Part trois

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PART THREE:  CHARITÉ TO SANCERRE AND BEYOND

NB: This post was written and ready last weekend and didn’t post. Because WordPress decided to eat it, and I didn’t notice. Oops. Here we go…

Travelling by boat is definitely fun and has a certain kind of charm to it.  Every time we wanted to stop required some thought and forward planning about where to dock, whether a bollard was available or we needed to hammer pegs in, and what facilities were at each port (do we carry on to get power further along, etc).  Amazingly, we never showered on shore, though I know my mother did use a few bathrooms in dock areas!

Each port had a restaurant or two nearby (sometimes with questionable menu items) and was a short distance to a wee town and we walked often, with the occasional taxi (my parents’ choice rather than ours).  The stereotypical rules applied – always a bakery or three, always a mairie and always somewhere to have a coffee and watch people go by.  We ate a lot of croissants. As you do.

Most of the time we were cruising along at very low speed, just slicing through the calm waters of the canal and enjoying the view along the way.

One of my mother’s requested destinations along the way was the town of Sancerre, famous for its wine. Settled high upon a hill, we docked at the bottom and asked a local bar to phone us a taxi to take us up.  And then we were on our way.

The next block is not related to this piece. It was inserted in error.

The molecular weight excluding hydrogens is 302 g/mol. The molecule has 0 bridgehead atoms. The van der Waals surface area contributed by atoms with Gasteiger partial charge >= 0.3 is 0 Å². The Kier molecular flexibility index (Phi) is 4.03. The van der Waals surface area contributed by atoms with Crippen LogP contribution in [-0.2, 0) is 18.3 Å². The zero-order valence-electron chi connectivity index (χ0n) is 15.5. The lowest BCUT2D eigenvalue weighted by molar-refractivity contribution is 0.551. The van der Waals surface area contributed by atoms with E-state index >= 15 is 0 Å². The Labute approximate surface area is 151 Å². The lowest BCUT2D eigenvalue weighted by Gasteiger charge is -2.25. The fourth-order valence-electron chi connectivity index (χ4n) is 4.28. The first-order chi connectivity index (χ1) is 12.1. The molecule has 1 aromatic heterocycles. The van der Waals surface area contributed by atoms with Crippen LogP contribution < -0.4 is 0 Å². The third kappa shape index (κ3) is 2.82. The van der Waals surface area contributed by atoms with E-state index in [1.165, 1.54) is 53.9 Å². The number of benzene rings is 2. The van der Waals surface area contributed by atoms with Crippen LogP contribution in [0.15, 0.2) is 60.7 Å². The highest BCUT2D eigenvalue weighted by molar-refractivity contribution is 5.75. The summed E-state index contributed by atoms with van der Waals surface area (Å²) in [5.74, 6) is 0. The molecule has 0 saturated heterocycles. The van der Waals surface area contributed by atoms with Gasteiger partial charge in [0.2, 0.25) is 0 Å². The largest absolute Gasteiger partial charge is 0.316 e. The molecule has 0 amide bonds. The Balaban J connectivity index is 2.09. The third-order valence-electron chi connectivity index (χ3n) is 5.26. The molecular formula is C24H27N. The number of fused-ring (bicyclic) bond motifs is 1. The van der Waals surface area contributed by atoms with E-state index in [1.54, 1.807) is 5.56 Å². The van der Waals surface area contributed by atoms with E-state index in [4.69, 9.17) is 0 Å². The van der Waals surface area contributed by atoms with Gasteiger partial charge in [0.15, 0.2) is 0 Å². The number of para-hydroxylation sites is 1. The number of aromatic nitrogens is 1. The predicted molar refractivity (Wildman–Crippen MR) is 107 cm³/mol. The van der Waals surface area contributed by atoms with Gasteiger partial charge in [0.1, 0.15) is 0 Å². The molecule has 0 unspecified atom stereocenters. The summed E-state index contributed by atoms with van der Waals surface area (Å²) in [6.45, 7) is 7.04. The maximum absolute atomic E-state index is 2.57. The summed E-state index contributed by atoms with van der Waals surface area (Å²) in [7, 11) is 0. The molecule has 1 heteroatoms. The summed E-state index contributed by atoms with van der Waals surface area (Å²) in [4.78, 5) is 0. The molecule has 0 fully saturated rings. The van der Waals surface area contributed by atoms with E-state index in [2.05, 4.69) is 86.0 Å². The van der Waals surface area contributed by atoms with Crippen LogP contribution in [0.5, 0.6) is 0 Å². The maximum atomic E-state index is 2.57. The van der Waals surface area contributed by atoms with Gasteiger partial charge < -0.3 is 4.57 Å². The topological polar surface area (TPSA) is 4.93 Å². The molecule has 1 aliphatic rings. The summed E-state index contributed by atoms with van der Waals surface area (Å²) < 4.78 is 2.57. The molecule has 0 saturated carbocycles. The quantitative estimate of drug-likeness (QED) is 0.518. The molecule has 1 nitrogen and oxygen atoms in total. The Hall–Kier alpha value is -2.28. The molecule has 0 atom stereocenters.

Sancerre has a lovely view out over the Loire valley, including Bellevue (known for its nuclear power plant!) and back the way we came.  We ate at a wee cafe there before we decided to wander and explore the local winesellers.  As with many of the towns we visited, Sancerre completed closed down between 12 and 2;30pm, but we managed to amuse ourselves until the stores and cellars re-opened.

The tasting we had was with a very stylish winery and thankfully (to save me from constantly translating), the saleswoman spoke excellent English, and I only needed to explain the occasional word here and there to her.  We chose a red and a white, and bought many bottles to drink on the boat and then transport to our respective countries.

Sancerre also has a lot of cats.  Actually, France has a lot of cats.

Sancerre was very pretty, too, and I bought a clock from a store near this lovely wee house.  I dream of shutters like that.

Oh and the view I mentioned! Here it is.  Well. Here is my face blocking it.

Another town I really liked was Cosne.  It was small and quaint and had a busy market with plenty to see.  I had a crepe from a lovely man who was so friendly and chatty I ended up buying cidre from him as well.  We ended up eating Italian over the lunch break and then my parents bought shoes and clothes (as they did everywhere).

As trip navigator it was my role every day to tell everyone when the locks were, how far we were going and plan our stop for the night.  It had its pressures!  I managed to do a pretty good job, though, I thought.  We never got stuck, except for one day when it poured down and we missed the lock hours, but we always had somewhere to stop.